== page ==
4. It allows you to multitask in a healthy way.
You can take in the sunset in a variety of ways: while running, walking, biking or simply observing. The mental benefits of the former three are well known — exercise, after all, has been shown to ease symptoms of depression, anxiety and stress — but simply sitting and observing the sunset also gives you a health boost: the opportunity to practice mindfulness.
Mindfulness, according to a Perspectives on Psychological Science study, is “the nonjudgmental awareness of experiences in the present moment” and has been proven to have significant psychological and physical benefits, including stress reduction and improved cognitive functioning. What better way to practice being aware of the present moment than by watching the literal passing of time as the sun sinks below the horizon?
5. It will force you to put your phone down.
When we relegate the experience of sunsets to vacations and special occasions, we feel the urge to document, capture and save them — as if hoarding photos of their majesty will help us remember that wondrous feeling. But if you experience the sunset more regularly, you’ll no longer feel compelled to see it through a screen. (Besides, your Instagram followers would never stand for the repetition!)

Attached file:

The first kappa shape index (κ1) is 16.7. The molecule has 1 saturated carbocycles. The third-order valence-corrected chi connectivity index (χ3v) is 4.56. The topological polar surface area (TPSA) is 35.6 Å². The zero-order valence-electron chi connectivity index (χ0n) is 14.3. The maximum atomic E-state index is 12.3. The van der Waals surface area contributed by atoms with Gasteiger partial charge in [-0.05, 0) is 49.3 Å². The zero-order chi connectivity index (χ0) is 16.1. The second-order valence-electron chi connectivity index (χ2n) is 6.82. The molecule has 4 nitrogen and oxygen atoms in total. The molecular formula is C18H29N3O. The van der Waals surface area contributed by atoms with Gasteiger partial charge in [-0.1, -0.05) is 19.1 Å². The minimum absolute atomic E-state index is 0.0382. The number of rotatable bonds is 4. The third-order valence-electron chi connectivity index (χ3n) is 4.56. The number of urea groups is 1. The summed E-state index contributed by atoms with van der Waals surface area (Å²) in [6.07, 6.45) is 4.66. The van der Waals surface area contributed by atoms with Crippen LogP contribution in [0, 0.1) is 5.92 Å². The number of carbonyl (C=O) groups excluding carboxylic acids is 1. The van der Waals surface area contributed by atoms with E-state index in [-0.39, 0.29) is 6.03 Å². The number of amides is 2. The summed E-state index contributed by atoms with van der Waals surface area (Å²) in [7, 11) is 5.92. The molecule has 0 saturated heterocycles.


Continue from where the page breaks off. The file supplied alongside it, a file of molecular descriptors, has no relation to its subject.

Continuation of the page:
In her new book, ‘Thrive,’ president and editor-in-chief of The Huffington Post Media Group Arianna Huffington warns that an over-reliance on technology can cause us to miss the moment. ‘Even the good moments that celebrate us, we are hardly there to enjoy it,’ she recently told Barbara Walters. By watching the sunset and not your screens, you’ll give your brain the chance to recharge and recover.
6. It will help you appreciate life’s gifts.
People around the world are drawn to sunsets, but a few special places have really embraced the sunset as a daily opportunity to give thanks. In places like Santorini, Greece, and Maui, Hawaii, the sunset is regarded as a nightly celebration. Crowds gather to cheer and applaud it, reinforcing the idea that we should celebrate and be thankful for each day.
Being mindful of all the things you have to be thankful for can boost your well-being, research suggests. Studies have shown that practicing gratitude is associated with a sense of overall gladness, improved sleep and even increased patience.
7. It will inspire you.
Inspire us. You all know how much we love to receive reader’s photos. Feel free to send us your best sunset photos to [email protected]
So I have to admit, this never even crossed my mind…
As you all know, the new South Shore gas station is very close to being completed. Despite the fact that the land it is being built on is the subject of an ongoing court case (Click here to read New Gas Station Prompts Land Dispute), work is continuing and it appears that the gas station will be open for business in the very near future. Well things might not work as as planned…